I asked Andrew to show me around his high school — Lawrence Woodmere Academy, a small private school in the Five Towns section of Long Island — since he’ll be portraying a high school senior on Broadway while still a high school junior himself.
Of course, as of a few weeks ago, he’s not actually showing up for class — Broadway is too time-consuming, so instead he’s being tutored for 15 hours a week.
He grew up nearby, first in Hewlett Neck, and then in Woodmere. His mother is an alumna and administrator at the school; his father, a lawyer, lives in Manhattan, and he has an older sister. His tight-knit family also includes his mother’s sister, who lives down the street; the sisters raised their children together, and Andrew regards his cousins as his brothers.
Andrew has been performing nonstop since “Annie.” He had tried a variety of sports, but didn’t like them; he was better at teaching his fellow 9- and 10-year-olds to sing Beatles tunes. And then his parents’ marriage was splitting up, and his ailing grandparents had moved into his house, so his mother, Barbra Feldman, was thrilled that he had found something he could do in a place that felt healthier than home at the time. She has spent the years since supporting his enthusiasm. “My plan was not for my son to be a Broadway star,” she said. “My plan was to have a happy, well-adjusted child.”
He has played an amazing array of roles — the donkey in “Shrek,” Danny in “Grease,” Jack in “Into the Woods” — because over the last few years, he has often been doing five shows at a time, performing not only at school but also at Plaza Theatrical Productions in Lynbrook, the Rockaway Theater Company and St. Gregory’s Theater Group in Queens and Broadway Workshop in Manhattan. He has also built a large group of friends from the theater world; he met his girlfriend, who lives in Maryland, at Broadway Workshop.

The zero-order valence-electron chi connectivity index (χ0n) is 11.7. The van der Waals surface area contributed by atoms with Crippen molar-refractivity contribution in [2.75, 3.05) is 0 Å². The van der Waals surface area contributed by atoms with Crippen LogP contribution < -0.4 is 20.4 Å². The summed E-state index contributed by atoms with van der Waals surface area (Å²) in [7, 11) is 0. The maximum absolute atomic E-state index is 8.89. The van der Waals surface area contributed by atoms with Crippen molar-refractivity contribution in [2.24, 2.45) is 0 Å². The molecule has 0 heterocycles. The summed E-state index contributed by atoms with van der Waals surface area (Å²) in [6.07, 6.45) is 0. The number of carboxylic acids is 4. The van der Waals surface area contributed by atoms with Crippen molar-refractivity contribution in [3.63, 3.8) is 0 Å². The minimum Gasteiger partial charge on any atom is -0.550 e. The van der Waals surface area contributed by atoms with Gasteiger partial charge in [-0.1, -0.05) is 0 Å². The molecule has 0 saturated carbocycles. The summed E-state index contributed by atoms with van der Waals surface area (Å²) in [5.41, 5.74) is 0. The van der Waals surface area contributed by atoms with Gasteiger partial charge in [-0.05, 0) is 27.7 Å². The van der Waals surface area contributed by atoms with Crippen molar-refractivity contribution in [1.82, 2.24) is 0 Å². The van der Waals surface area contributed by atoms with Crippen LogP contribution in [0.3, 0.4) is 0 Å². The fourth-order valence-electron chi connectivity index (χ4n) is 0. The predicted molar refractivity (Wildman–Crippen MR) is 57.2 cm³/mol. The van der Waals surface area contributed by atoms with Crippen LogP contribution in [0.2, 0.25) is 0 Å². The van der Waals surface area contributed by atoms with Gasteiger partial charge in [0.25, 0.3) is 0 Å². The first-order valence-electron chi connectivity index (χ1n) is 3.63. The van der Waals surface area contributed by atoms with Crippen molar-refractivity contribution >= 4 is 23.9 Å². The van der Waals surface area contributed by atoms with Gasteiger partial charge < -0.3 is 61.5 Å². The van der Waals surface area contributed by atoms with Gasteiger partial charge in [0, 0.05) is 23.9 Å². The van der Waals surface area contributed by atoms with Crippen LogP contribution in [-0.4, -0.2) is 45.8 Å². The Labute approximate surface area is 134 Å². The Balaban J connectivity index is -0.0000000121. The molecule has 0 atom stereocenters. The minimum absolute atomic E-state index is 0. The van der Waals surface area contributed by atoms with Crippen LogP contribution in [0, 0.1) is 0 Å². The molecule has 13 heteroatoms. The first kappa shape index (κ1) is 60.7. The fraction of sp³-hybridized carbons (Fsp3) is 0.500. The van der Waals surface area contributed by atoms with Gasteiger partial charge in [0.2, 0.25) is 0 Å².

“He’s the nicest child I’ve ever worked with,” said Marc Tumminelli, the director of Broadway Workshop. “And by being in amazing shows, as well as shows that weren’t that great, he built his own process, so he’s ready.”
The composer of “Be More Chill,” Joe Iconis, said he met Andrew in 2017, when the teenager was performing as Roger in a youth theater production of “Rent” that Mr. Iconis’s brother was directing. “It was truly insane watching that kid sing ‘One Song Glory’ as well as I’ve ever heard it sung ever,” he said. “He’s some sort of insane musical theater creature who has a preternatural ability to perform.”